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WHAKAREWAREWA is often abbreviated to "Whaka" by locals. Whakarewarewa is the reduced version of "Te Whakarewarewatanga - o - te - Ope - a - Waihiao", meaning "the uprising of the war party at Waihiao". A war party assembled at the geyser area and performed a war dance before going into action.

Whakarewarewa is approximately 3 kilometres from Rotorua, near the banks of the Puarenga river. It is the best known geothermal site in Rotorua, and probably the main place people go to see geysers, hot pools and mud pools.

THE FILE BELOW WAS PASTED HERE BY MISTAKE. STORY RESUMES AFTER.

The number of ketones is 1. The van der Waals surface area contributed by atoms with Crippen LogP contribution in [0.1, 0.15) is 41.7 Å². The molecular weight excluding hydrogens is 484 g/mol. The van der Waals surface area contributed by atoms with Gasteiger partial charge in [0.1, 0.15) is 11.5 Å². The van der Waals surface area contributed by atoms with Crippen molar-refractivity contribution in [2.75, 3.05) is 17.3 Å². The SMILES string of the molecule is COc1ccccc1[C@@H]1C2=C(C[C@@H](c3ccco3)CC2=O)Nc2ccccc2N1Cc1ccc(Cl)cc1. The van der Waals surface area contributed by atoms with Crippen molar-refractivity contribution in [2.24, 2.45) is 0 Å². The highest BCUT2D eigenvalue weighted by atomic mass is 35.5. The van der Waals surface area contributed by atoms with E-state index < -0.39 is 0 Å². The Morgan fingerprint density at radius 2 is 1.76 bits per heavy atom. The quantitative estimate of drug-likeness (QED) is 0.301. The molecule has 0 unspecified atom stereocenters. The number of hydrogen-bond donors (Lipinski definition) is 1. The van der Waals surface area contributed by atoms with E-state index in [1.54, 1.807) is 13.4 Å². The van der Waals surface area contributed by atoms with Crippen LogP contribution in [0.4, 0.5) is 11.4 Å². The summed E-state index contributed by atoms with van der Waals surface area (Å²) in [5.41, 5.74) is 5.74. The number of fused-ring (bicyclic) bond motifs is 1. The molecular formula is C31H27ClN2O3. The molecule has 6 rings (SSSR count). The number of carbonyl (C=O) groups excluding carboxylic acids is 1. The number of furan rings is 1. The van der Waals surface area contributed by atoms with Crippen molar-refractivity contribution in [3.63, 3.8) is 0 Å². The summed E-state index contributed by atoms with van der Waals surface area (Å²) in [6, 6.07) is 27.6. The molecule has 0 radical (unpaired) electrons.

Whakarewarewa is often visited for its 500 or so hot springs, many of which are encased in what are called "sinter" pools - a porous encrustation of silica or mineral deposit, which seems to take on different hues (but which are generally white or gray). The area boasts the largest geyser in the country, called Pohutu. It erupts about 15 times a day and climbs to around 90 feet in height.

There is a place called Hell's Gate somewhere in the vicinity which has some suitably infernal looking fumaroles, mud pools and sulphur deposits. There are also many walks, picnic areas and swimming areas on and around the reserve.

The Maori Arts and Craft Centre is situated at Whakarewarewa and is definitely worth a visit, not least for the wood carving activities. Near the Centre is a Maori pa (fortified village) that's also worth investigating.

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